Research by scientists at Ohio State University Wexner Medical Center found that most people's deep core muscles aren't nearly as strong as they should be, while runners with weak deep core muscles are at an increased risk of developing low-back pain. The low-back pain runners suffer from is a consequence of poor form caused by a weak core, which also has obvious downsides.
"Once you start to slouch when you run you close down the amount of oxygen going into your lungs," says Burton. "If you saw someone running along a road and their head's hanging and their shoulders are hunched forward, your coaching points would be lift your head up and pull your shoulders back – what you're trying to do is get more air in the lungs because your muscles don't work without oxygen, but that whole system of getting oxygen to muscles and holding yourself upright relies on your core."
Having a strong core won't just make you a better runner, most sports rely on a sturdy foundation, so if you want to improve your functional performance you need to work on your core.
How to Engage Your Core
Knowing the exercises that will work your core is one thing, but if you learn how to engage it properly, you'll know how to work your core whatever muscle your training. In essence, engaging your core means to brace your body as if your expecting to receive a haymaker to your midriff, and while that may sound simple, turning that into an unconscious action isn't easy. Handily, Burton has come up with a simple way to learn how to engage your core.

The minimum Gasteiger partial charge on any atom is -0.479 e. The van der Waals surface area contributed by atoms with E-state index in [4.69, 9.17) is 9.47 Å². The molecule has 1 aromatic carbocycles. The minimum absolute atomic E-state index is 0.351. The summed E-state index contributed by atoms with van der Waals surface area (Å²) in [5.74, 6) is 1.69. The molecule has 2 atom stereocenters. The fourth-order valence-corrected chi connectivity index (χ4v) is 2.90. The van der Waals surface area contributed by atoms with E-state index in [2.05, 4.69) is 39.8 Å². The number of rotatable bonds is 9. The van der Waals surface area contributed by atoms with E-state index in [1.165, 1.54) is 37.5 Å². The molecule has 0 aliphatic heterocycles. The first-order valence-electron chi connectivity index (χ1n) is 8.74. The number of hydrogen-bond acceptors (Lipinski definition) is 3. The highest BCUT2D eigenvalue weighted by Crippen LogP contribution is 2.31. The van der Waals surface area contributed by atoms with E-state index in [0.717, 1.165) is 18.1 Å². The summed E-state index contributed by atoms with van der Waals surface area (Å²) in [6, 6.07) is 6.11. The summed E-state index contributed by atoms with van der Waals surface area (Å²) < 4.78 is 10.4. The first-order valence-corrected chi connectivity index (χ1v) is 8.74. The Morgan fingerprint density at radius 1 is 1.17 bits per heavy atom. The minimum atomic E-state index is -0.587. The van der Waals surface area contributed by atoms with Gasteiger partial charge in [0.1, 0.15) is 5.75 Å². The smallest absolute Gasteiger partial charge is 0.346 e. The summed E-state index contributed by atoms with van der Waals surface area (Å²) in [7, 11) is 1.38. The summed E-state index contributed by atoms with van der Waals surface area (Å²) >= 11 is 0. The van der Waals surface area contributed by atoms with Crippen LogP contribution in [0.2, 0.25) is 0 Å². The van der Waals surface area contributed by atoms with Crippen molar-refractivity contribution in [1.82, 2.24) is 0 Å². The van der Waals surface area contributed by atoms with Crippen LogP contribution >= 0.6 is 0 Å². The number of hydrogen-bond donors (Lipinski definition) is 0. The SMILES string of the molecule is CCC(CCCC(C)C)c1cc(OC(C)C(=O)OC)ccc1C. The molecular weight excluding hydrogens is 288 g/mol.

"To begin with," says Burton, "lay on your back with your knees bent and feet flat. Press your back into the ground and try to slide your hand under your lower back. Try to prevent your hand from passing through the gap by pressing down slightly and tensing your core muscles. Hold this position for six to 10 seconds and rest, then repeat three to four times.
"To progress, try standing and contracting. Once you know what you should be feeling, it makes it easier to comprehend what contracting and engaging the core means. The key things to remember are that your glute muscles, stomach and breathing should all contribute. The contraction shouldn’t be so hard that it becomes impossible to contract and breathe at the same time.
"Practiced over time, it will soon become a subconscious action and help to maintain the correct position, posture and provide you with greater support, balance, control and strength."
The Best Core Workouts To Improve Strength
Want to work you core right away? Take a look at these three workouts that are all about giving you a good base to work from.
The Best 15 Best Core Exercises
Why: Everyone has to start somewhere, and when it comes to core exercises we start with the plank. This is great beginner move that will get your core firing by forcing you to support your bodyweight on your forearms and toes.
How: Get in a press-up position but rest on your forearms rather than your hands. Make sure your back is straight and tense your abs and your glutes. Hold without allowing your hips to sag.
Burton says: If you want to advance this move, don't think about doing it for longer. Instead, consider adding weight to the move by doing plank pull-throughs, where in a high plank you drag a weight from side to side. "People think that because they can do a core exercise for a long period of time they've got a strong core, but what's the benefit of holding a plank for two minutes? I don't see the point because you're just getting good at doing something for longer. Whereas, when you start adding weight and resistance you find they can only do it for a short period of time. [It's beneficial] because you're gonna have to recruit more muscle fibres to then control that movement."